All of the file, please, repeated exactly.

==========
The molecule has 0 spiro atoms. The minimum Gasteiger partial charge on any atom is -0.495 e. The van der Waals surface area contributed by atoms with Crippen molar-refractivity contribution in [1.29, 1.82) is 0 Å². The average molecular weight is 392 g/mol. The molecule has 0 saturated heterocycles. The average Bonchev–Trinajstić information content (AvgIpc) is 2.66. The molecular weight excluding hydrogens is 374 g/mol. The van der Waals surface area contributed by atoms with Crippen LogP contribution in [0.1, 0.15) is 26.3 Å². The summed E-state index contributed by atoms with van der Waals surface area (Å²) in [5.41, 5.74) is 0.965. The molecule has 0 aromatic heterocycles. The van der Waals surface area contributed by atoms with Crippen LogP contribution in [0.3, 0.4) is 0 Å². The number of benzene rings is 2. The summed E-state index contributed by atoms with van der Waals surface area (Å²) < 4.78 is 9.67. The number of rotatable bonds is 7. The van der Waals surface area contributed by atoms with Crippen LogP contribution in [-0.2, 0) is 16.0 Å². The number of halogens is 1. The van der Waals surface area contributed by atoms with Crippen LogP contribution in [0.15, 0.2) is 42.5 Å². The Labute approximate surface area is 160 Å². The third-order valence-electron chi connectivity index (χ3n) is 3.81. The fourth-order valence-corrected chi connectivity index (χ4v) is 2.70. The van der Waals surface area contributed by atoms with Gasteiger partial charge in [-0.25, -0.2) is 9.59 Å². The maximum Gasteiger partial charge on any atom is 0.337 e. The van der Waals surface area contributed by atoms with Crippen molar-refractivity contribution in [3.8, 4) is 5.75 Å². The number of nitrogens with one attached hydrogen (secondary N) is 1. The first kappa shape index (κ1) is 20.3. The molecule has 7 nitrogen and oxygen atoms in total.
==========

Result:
The molecule has 0 spiro atoms. The minimum Gasteiger partial charge on any atom is -0.495 e. The van der Waals surface area contributed by atoms with Crippen molar-refractivity contribution in [1.29, 1.82) is 0 Å². The average molecular weight is 392 g/mol. The molecule has 0 saturated heterocycles. The average Bonchev–Trinajstić information content (AvgIpc) is 2.66. The molecular weight excluding hydrogens is 374 g/mol. The van der Waals surface area contributed by atoms with Crippen LogP contribution in [0.1, 0.15) is 26.3 Å². The summed E-state index contributed by atoms with van der Waals surface area (Å²) in [5.41, 5.74) is 0.965. The molecule has 0 aromatic heterocycles. The van der Waals surface area contributed by atoms with Crippen LogP contribution in [0.3, 0.4) is 0 Å². The number of benzene rings is 2. The summed E-state index contributed by atoms with van der Waals surface area (Å²) < 4.78 is 9.67. The number of rotatable bonds is 7. The van der Waals surface area contributed by atoms with Crippen LogP contribution in [-0.2, 0) is 16.0 Å². The number of halogens is 1. The van der Waals surface area contributed by atoms with Crippen LogP contribution in [0.15, 0.2) is 42.5 Å². The Labute approximate surface area is 160 Å². The third-order valence-electron chi connectivity index (χ3n) is 3.81. The fourth-order valence-corrected chi connectivity index (χ4v) is 2.70. The van der Waals surface area contributed by atoms with Gasteiger partial charge in [-0.25, -0.2) is 9.59 Å². The maximum Gasteiger partial charge on any atom is 0.337 e. The van der Waals surface area contributed by atoms with Crippen molar-refractivity contribution in [3.8, 4) is 5.75 Å². The number of nitrogens with one attached hydrogen (secondary N) is 1. The first kappa shape index (κ1) is 20.3. The molecule has 7 nitrogen and oxygen atoms in total.